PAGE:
"Roly Arrojo: Is he too conservative?" the mailers asked. Another pointed out that he wanted to "dramatically" reduce federal spending or is a "complete outsider," all in an effort to get conservatives to waste their vote on Arrojo and not support Rivera.

But Rivera won with 52.1 percent of the vote to Garcia’s 42.6 percent. Arrojo gained just 3 percent of the vote, which could equate to about $6.96 spent on his behalf for every vote he gained. Arrojo has refused to comment for years.

Arrojo3In a Garcia-Rivera rematch last year, the congressional lines were redrawn into the new Miami-Key West District 26 and Garcia won by more than 10 percentage points.

Rivera lost amid an investigation linking him to a political newcomer who received more than $81,486 in illegal help and contributions to fund his mailers in the Democratic primary race against Garcia.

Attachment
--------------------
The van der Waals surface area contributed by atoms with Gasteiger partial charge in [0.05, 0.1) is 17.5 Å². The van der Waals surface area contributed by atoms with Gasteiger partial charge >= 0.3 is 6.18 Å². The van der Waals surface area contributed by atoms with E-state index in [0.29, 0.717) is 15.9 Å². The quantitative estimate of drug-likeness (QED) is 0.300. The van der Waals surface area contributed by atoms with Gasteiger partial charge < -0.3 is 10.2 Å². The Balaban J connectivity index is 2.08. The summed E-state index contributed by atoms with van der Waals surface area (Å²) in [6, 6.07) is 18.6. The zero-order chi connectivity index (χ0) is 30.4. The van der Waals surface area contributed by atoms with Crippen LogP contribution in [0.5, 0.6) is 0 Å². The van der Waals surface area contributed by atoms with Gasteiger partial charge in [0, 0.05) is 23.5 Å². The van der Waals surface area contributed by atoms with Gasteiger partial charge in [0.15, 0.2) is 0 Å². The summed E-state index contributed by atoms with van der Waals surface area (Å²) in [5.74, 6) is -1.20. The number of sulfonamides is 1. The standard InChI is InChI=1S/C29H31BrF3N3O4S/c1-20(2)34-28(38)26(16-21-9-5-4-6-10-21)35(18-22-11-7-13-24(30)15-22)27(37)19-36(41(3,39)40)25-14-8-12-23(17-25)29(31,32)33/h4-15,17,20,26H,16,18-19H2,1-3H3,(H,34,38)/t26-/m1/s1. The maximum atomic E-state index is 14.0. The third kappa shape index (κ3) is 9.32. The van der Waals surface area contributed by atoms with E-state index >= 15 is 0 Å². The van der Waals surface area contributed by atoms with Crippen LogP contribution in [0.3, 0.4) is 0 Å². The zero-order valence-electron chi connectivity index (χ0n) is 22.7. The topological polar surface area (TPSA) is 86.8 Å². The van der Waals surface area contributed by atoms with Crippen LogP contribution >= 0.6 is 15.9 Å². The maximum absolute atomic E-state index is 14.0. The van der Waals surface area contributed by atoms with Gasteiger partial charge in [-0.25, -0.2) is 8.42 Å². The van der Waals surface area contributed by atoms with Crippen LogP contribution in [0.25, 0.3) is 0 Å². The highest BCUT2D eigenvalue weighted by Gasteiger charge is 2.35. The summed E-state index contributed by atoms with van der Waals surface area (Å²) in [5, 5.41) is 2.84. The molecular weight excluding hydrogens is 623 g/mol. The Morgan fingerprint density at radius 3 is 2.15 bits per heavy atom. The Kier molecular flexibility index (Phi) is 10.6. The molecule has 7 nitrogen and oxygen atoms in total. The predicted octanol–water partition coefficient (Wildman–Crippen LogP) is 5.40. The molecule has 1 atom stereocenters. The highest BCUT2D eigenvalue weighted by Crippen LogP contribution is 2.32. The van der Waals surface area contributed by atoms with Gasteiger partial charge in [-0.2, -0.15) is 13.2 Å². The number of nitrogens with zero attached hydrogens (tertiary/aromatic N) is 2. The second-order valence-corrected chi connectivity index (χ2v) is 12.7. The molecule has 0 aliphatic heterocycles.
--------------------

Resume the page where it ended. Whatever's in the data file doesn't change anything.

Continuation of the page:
That candidate, Justin Lamar Sternad, pleaded guilty in the fraud and is now helping federal prosecutors.

Republicans and Sternad’s lawyer, Rick Yabor, complained that Arrojo might have perpetrated the same scheme two years before.

Unlike Sternad’s campaign, Arrojo reported no expenditures at all, had fewer mailers but was rapped by the Federal Elections Commission for failing to disclose his finances.

After The Miami Herald this year reported that Arrojo’s campaign used the same printing house as Garcia, the FBI checked it out.

The printing company referred the FBI to a Coral Springs consultant, Michael Kaplan, who said he told investigators and The Herald that Joe Garcia’s political advisor, Jeffrey Garcia, had him take care of the mailers.